Thielemann usually has his feet in several cities at onceImage: KASSKARA/DG
August 4, 2011
Music is like food and wine, says conductor Christian Thielemann - regional differences make it enjoyable. Currently busy at the Bayreuth and Salzburg Festivals, Thielemann is gearing up for his new position in Dresden.
Christian Thielemann is one of the most sought-after conductors of our time. Next year he will be taking up a position as chief conductor of the Sächsische Staatskapelle Dresden, which is at home in the city's Semperoper. The opera house is currently hosting an exhibition titled Silenced Voices, which examines the impact of Nazi "cleansing" policies on Germany's opera houses and theaters.
This year, Thielemann bids adieu to Munich, where he has been general music director of the Philharmonic since 2004. He is musical advisor at the annual Bayreuth Festival and performs regularly at the Salzburg Festival; both events are currently underway and run through August. The conductor also makes regular appearances in Vienna, among other places.
Deutsche Welle: One of the things that the Silenced Voices exhibition in Dresden showed was that the Nazi period marked the end of an era at the Semperoper. There has not been a comparable period of such creativity and inventiveness since then. Semperoper Director Ulrike Hessler told me she's hoping your coming to Dresden might be the beginning of a similar era.
Christian Thielemann: That's very kind. I will do my best. It had to do with the fact that [Dresden] was in the East. And in the East, even good theater was cut off from the international life. The house was destroyed. They had to play in other places, which were not very practical for opera playing. And now we got this wonderful house back, and we hope that something wonderful will begin. You know if you take over a position like that you have to be very sensitive. You cannot say, "Here I am, and I'll just change everything."
The [Semperoper] orchestra is one of the distinct orchestras in the world which has preserved an original sound of its own. In our time it happens unfortunately very often that orchestras are not as different [from each other] as they used to be. It probably has to do with losing a little of what one calls in German the Heimatgefühl - the feeling for the place you live - because everything is so international. It is very good to be very international. On the other hand, it's like food, you know. Like regional food, which is so wonderful, and regional wines.
How do you feel you get on with the orchestra?
I felt immediately at home in Dresden. The first time I came to Dresden was in 2003. I thought, oh my god, this is my Bayreuth Festival Orchestra! I found out 35 people from the Dresden Staatskapelle were playing in the Bayreuth Festival Orchestra. They will teach me a lot. You give them something, and they give you something. This is collaboration.
Can you give an example of something you've learned from the orchestra?
For example, a great flexibility. And I feel that when they play certain things by Strauss or Wagner, they are so experienced. They play a certain way: a certain softness of the tone, or they don't play a harsh forte or fortissimo. And they say, "No, it's not necessary, because of the acoustic here." And so I feel they teach me to listen to them - if it is repertoire they know very well, I mean.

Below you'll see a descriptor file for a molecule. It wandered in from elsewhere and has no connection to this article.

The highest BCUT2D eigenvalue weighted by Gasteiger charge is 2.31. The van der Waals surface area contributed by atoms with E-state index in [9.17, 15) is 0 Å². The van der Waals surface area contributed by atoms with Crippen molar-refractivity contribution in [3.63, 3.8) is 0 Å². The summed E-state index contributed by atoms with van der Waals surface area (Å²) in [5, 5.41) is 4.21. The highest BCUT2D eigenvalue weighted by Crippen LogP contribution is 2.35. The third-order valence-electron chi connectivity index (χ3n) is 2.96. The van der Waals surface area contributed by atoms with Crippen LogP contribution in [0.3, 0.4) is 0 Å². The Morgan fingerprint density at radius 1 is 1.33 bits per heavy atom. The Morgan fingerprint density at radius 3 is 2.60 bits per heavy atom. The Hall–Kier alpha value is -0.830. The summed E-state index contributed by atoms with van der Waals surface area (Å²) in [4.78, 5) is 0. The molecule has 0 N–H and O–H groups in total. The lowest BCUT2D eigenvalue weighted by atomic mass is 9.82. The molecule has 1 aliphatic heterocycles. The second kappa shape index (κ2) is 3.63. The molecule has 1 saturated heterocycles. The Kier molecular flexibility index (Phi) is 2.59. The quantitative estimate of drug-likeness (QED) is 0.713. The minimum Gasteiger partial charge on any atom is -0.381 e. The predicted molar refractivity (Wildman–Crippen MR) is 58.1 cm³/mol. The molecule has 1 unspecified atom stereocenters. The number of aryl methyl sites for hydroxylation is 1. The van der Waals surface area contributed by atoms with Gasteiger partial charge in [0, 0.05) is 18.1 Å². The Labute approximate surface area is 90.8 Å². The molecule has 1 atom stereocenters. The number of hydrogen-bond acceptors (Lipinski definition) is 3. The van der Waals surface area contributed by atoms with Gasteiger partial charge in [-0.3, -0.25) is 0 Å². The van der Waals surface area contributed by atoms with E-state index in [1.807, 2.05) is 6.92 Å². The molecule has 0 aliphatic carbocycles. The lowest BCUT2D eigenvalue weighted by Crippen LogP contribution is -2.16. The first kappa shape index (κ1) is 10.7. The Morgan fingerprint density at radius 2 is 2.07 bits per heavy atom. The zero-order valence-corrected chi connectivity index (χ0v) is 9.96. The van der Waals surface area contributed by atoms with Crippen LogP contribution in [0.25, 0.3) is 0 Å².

What differences do you find between the Dresden Staatskapelle and the Vienna Philharmonic?
These two orchestras have the same parents. A good orchestra, like Vienna and like Dresden, they listen to the tenor and even if the conductor conducts with very big gestures or whatever, they know what to do. And then there's another thing: the sound. The sound also comes from this - if you look on the map, this is one musicians' nest. Saxony, Bohemia and Austria.
Some of my players in my Dresden Staatskapelle said something like, "You know, many of us, we have a Bohemian grandmother." And two weeks later one of the orchestra members told me the same thing and I said, "I've heard that before!" One has this kind of Bohemian musicianship, a music-making-feeling of how one is from a certain mentality.
This is the same culture, and you see it in the food. Do you know what a Knödel is?
Yes, of course.
This you eat in Saxony, you eat in Austria and you eat in Bohemia. You don't eat that in Northern Germany. You eat that in Bavaria, probably. But at a certain point, the food changes.
Of course you are well known for your interpretations of music from Germany.
I made my career with it, that's for sure. But in my six positions, I have tried to be very open for every kind of music.
When we go on tour, what we have to bring to people is that they get the impression this orchestra is performing these pieces for the first time and they have this tradition inside them, even if they now have young players in the orchestra. People want, I think, something original, something really special, something which is not possible everywhere.
American orchestras in the 50s and 60s were European orchestras because of all the immigrants. Half of them were from Berlin, Vienna, Prague, Warsaw - the musicians from everywhere in Europe, mostly Jewish, who had to leave and brought this enormous knowledge of music-making to these orchestras. Probably they had already played together in Dresden or Vienna, and later they sat in Philadelphia and New York. Obviously these orchestras played very European-like, and they had European conductors.